© THERE were a number of by-elections in Zimbabwe over the last month.
One was for local government in Bikita East, in Masvingo Province. The others were for Parliament and local government in Lupane East, Matabeleland North Province. Both are rural constituencies in our first-past-the post parliamentary and local government electoral system.
The ruling Zanu PF party won all of them. The margins of Zanu PF victories in both elections were comparatively not that high but they were victories all the same.
Astounded opposition MDC Alliance leaders and members blamed their losses invariably on having been caused by either their lack of funding from central government via the Political Parties (Finance) Act and alleged vote-buying by the ruling party.
Zanu PF in turn claimed the victories as a testament of the voters’ understanding and support of President Emmerson Mnangagwa’s policies.
Conversations elsewhere were lost in perplexity as to how Zanu PF can possibly win by-elections at a time when prices of basic goods and services are going up.
Even as Finance minister Mthuli Ncube announced mid-term review statement annotated in Zimbabwe dollars for the first time in almost a decade while promising further austerity.
What struck me was the fact of the contradictions of an assumed unpopular ruling party’s by election victories amidst a full throttle implementation of an assumed unpopular economic austerity programme. All the while disparaged by an assumed more popular opposition party that does not differ from a similar economic blueprint but only questions the personalities implementing it than raise any serious counter-ideological questions. Not only among the latter’s leaders and members but also their supporters and voters.
For those of us that went to high school in the 1990s and State-sponsored university at the turn of the century, an ingrained assumption that there is no alternative to free market economic solutions because we were witness to an individual, materialistic but short-lived “economic boom” under the then and now reinvented “Economic Structural Adjustment Programme”.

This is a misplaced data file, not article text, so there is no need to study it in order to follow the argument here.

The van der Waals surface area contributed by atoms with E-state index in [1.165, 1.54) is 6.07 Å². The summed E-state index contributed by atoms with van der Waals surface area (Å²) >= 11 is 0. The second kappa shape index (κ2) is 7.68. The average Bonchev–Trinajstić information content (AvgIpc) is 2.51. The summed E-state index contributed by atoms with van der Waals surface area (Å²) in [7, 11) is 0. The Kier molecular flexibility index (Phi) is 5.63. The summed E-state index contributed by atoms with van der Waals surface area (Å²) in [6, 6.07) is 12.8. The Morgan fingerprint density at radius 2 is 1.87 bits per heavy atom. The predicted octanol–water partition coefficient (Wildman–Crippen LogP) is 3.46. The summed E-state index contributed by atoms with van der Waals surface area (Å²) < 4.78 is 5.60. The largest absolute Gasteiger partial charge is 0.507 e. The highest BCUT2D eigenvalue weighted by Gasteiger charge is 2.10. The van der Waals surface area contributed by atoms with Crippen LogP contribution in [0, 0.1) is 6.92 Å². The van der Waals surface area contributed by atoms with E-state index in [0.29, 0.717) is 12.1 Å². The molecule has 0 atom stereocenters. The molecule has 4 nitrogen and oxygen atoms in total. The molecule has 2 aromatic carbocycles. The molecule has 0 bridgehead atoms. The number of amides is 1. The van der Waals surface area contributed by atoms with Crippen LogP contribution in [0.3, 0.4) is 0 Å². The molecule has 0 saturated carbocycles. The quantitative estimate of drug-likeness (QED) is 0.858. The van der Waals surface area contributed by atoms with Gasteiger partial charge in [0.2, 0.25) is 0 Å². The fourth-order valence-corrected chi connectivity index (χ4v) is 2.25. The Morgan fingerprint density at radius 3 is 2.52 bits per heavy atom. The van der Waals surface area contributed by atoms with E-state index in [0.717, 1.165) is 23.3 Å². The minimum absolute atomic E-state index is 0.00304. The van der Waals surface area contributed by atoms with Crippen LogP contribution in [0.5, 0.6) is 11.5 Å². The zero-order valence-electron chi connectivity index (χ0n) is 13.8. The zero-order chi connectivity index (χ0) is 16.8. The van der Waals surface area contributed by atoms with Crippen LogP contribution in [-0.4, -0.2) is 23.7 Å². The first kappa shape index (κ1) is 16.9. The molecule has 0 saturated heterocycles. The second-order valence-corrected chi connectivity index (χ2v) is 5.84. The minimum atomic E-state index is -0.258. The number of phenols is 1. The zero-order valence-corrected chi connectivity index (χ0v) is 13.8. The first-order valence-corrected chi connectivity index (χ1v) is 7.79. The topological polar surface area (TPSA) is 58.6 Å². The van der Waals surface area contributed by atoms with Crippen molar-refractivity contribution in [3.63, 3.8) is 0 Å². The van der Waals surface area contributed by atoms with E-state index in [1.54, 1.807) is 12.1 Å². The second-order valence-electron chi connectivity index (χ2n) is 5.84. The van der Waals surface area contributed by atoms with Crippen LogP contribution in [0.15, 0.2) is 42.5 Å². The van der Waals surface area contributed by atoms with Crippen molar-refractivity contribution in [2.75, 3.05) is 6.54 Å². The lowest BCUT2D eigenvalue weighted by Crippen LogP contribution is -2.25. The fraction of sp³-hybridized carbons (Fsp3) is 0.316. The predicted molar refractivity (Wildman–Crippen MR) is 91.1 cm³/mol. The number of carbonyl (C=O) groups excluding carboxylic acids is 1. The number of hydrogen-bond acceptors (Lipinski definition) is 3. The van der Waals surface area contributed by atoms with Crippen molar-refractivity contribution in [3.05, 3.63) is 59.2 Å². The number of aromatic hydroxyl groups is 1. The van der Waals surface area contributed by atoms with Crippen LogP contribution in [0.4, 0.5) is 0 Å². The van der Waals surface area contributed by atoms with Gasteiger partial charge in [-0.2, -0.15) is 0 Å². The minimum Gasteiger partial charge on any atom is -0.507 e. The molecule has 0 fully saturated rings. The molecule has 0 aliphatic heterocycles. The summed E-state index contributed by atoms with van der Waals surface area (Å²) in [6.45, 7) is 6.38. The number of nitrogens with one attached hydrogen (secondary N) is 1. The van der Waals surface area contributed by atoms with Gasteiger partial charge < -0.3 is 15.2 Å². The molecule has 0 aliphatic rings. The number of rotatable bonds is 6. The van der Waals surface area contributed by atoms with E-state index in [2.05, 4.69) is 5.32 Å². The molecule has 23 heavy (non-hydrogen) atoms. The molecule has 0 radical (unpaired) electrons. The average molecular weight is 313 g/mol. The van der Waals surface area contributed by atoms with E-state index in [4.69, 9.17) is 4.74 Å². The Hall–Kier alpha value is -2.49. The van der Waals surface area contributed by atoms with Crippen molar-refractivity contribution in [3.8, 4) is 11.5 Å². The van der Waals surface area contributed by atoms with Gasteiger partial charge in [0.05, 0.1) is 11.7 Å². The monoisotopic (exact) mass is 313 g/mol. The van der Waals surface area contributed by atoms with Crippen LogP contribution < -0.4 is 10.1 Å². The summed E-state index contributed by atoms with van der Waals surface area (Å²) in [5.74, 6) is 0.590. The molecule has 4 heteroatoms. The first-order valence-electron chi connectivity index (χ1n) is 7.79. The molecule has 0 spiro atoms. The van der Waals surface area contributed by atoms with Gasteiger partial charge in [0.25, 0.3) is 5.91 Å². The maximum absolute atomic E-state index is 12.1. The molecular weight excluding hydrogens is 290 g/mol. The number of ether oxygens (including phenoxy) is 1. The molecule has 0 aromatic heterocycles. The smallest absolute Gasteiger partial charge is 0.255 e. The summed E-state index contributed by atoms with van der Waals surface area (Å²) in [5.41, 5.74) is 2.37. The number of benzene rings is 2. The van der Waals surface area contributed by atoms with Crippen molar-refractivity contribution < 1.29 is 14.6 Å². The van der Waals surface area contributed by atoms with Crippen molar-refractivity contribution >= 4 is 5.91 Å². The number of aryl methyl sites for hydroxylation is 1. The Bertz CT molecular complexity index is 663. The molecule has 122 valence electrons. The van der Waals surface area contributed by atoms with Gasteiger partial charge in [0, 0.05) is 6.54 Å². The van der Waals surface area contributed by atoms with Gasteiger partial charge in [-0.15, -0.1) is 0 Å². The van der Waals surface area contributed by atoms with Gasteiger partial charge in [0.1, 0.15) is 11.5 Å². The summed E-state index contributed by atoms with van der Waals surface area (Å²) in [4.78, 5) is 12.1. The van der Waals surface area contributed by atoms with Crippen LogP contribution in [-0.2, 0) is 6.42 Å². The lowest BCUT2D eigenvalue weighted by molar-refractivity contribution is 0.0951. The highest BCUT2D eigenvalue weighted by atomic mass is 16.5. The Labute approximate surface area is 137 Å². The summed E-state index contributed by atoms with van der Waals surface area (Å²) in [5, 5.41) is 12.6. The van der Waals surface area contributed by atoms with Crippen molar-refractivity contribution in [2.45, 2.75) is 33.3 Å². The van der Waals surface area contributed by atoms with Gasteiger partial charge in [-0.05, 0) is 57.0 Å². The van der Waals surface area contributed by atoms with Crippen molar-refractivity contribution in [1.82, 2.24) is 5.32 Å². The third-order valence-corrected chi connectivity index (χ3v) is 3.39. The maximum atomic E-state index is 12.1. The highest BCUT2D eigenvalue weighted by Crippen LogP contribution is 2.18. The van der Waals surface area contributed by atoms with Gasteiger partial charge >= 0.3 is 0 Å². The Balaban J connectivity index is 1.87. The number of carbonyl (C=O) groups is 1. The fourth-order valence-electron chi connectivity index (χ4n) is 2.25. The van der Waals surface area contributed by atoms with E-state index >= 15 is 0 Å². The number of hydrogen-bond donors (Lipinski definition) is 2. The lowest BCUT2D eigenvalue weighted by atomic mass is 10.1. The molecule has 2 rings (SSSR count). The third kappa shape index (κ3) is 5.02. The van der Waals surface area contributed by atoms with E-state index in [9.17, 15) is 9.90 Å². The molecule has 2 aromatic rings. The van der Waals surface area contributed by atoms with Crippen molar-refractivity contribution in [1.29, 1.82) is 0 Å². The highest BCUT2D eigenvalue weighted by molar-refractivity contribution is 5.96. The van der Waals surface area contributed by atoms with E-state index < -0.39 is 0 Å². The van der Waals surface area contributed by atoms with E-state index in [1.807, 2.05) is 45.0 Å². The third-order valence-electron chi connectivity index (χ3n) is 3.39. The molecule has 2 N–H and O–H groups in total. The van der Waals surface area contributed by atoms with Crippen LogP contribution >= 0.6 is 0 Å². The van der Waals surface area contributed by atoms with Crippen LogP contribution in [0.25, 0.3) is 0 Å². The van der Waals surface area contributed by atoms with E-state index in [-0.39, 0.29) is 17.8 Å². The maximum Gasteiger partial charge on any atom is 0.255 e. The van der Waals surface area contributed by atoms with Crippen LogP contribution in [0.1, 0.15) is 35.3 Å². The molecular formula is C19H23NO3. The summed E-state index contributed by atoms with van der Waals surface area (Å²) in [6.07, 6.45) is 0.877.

So we all wanted cars (Mazda 323’s), a house in the suburbs (out of the ghetto), and children that would go to the “private” schools we secretly envied. We took on a dog-eat-dog consumerist approach to our existence to the extent that we failed to anticipate the unsustainability of such a future in a post-cold war global economic order, especially if we perpetually ignored historical injustices and assumed that the most progressive way forward was to be part of the bandwagon of what then remained a minority run national political economy.
The default position where we now come the contemporary economic situation is that we have class based aspirations and expectations of a political economy that is not, at the moment, favourable to private and also State-controlled global capital.
To put it a bit more simply, we are at the tail end of Samsung, Google. Facebook’s and Exxon Mobil’s expectations of what a “good market economics” for an investor can be and should be. Yet all the time, we envy and yearn for that recognition across class and geography in Zimbabwe.
But we still want to be part of the consumerist game. Hence our political opinions are persuaded by what lifestyles we want to have than what in reality the global political economic system will allow us. Even without the basics that should be provided for by a State as in the global north despite its firm embrace of free market economics and radical white nationalisms in one form or the other.
In returning to my initial point about by-elections and how Zanu PF has won them at the height of a real and also perceived economic crisis, it is evident that we need to think more about the future than the present.
Not only in relation to the fact of our concerns about our own individual children but those of those we would refer to as our neighbours and fellow citizens.
We need to learn that everything we do is not always about the immediate but a collective future, including the fact that in order to progress it is not always about envying or coveting what the originally “progressive other” has but more of what we can attain even in the most difficult of circumstances.
And this is where the original Marxian analysis of “base and superstructure” comes into vogue. As Zimbabweans and Africans, we cannot progressively allow ourselves to be subjected to a global political economy we neither invented nor control.
We may need, as Kwame Nkrumah said, to seek first an organic political kingdom. Not in dogma but in democratic pragmatism which even in the global north is now being referred to as democratic socialism. Without being again, “othered”.
Takura Zhangazha writes here in his personal capacity on takura-zhangazha.blogspot.com